3 Stars — Troubling

There is a common quote used in the back rooms of butcher shops: “If you love salami, it is best that you don’t know how it is made.” The same sentiment is probably true about the love we may have for living in a free society and how it is governed and protected. In the aftermath of 9/11, there are things that we probably don’t want to know about how our lives are either threatened or how those threats are thwarted.

A Most Wanted Man stars Philip Seymour Hoffman as Günther Bachmann, a German undercover operative whose job is not on any organizational chart but whose purpose is to disrupt and stop potential post-9/11 operatives from hitting or destroying the west. The innocent-until-proven-guilty “due process” that westerners have come to expect or take for granted are not part of the world of those deemed to be potential threats to national security.

Bachmann is not the slick James Bond type. He is a man whose lifestyle resembles the gutter life around him. Between the chain smoking, constant boozing, and bedraggled look of his wardrobe and physique, he is old beyond his years. Ironically, this was the last film Hoffman made before his untimely death due to a heroin overdose. In a sad way, his life imitated his art.

Bachmann and a small group of operatives function outside the legal and organizational structure of the German secret service. In many ways, they have no oversight, and most of the government would just as soon not know what they are doing. In this story, they are tracking the entry of Issa Karpov (Grigoriy Dobrygin), who is a Chechen Muslim illegally immigrating to Hamburg. It is presumed that Karpov’s intent is to funnel money into a “front organization” for Muslim terrorist groups.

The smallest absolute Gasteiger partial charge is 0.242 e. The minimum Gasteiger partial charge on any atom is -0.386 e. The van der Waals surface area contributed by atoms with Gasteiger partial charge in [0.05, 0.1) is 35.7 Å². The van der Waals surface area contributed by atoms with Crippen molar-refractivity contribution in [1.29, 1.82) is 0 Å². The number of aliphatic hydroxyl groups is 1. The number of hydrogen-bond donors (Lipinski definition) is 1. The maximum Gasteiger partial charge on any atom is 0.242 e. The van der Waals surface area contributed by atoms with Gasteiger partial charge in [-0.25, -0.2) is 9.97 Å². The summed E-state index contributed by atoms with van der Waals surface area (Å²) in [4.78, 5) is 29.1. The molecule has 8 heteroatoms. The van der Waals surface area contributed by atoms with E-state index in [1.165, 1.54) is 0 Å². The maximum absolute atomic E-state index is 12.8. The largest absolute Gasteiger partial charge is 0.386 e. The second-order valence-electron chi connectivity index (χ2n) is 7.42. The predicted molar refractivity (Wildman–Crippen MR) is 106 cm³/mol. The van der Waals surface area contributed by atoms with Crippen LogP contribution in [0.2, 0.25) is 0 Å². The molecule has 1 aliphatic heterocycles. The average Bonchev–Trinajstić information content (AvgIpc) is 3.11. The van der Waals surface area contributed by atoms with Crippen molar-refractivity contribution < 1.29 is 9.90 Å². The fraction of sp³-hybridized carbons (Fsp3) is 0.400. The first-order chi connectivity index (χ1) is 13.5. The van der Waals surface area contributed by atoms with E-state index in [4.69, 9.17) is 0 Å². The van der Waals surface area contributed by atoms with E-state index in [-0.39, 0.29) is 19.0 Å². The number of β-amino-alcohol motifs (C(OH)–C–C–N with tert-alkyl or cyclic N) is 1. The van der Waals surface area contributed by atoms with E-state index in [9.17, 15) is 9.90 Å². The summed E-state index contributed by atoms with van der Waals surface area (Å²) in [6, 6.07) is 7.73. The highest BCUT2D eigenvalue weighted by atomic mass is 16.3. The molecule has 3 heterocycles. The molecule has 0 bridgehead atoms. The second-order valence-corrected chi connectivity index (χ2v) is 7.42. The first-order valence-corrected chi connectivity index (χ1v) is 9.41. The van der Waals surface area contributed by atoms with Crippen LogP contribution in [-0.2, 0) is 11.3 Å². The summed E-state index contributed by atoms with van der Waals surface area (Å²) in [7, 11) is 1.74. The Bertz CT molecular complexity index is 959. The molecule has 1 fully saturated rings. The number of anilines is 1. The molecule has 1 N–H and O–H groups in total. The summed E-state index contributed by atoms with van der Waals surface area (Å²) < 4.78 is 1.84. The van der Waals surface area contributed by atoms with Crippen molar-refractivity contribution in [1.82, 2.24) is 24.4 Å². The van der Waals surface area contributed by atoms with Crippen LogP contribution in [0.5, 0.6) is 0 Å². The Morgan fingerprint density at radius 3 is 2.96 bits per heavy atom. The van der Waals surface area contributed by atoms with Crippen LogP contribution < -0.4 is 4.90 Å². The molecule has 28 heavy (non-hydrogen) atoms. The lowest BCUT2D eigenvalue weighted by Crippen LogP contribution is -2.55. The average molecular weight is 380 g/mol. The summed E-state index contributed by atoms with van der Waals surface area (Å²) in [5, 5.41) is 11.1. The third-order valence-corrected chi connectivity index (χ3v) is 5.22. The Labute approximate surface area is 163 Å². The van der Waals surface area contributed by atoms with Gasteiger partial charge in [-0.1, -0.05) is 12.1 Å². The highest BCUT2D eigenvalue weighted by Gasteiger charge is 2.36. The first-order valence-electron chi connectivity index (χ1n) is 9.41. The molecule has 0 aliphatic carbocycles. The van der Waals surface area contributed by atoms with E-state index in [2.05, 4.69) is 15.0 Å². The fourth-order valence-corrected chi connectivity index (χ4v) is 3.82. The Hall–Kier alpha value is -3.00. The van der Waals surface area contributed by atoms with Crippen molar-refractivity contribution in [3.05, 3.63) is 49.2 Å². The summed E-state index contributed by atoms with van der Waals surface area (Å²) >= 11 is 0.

Without giving away the story, it is clear that this is a murky business and lives are disposable. God is presumed dead in the west and alive with acts of vengeance in the Muslim world. Neither may be true, but it is this structure of beliefs that drives the main characters in this dark drama.

Among thieves there is sometimes honor, but in Bachmann’s undercover world even his own government, or that of the Americans, can be trusted to honor their commitments. Liberal do-gooders and conservative bureaucrats willingly sell out one another to get what they believe to be a righteous solution. All ends justify the means.

At the beginning of the 20th century European countries had to cope with a brave new world of warfare that they had never known before. The honor and values of the past were giving way to a new and evil present. One hundred years later we are experiencing the same metamorphosis.

A Most Wanted Man may just be a momentary story of war drama or it may be a glimpse into a new world of fear and social change. In either case, a satanic outcome or a world of justice demands that men and women of character do not sit idly by without getting involved. The souls of the world are at stake.


» Do you believe the present battle woven by terrorist threads is changing how we must do war? Do you believe all is fair in war? Why do you answer as you do?

» The early demise of actors who play villainess roles is a rare but alarming occurrence. Do you believe Hoffman’s portrayal of Bachmann hastened his death? Why do you answer as you do?

» The necessity of each person living by a higher morality is necessary for there to be peace and goodwill on Earth. How do you live this in your own life?

— Cinema in Focus is a social and spiritual movie commentary. Hal Conklin is a former mayor of Santa Barbara and Denny Wayman is pastor of Free Methodist Church, 1435 Cliff Drive. For more reviews, visit www.cinemainfocus.com, or follow them on Twitter: @CinemaInFocus. The opinions expressed are their own.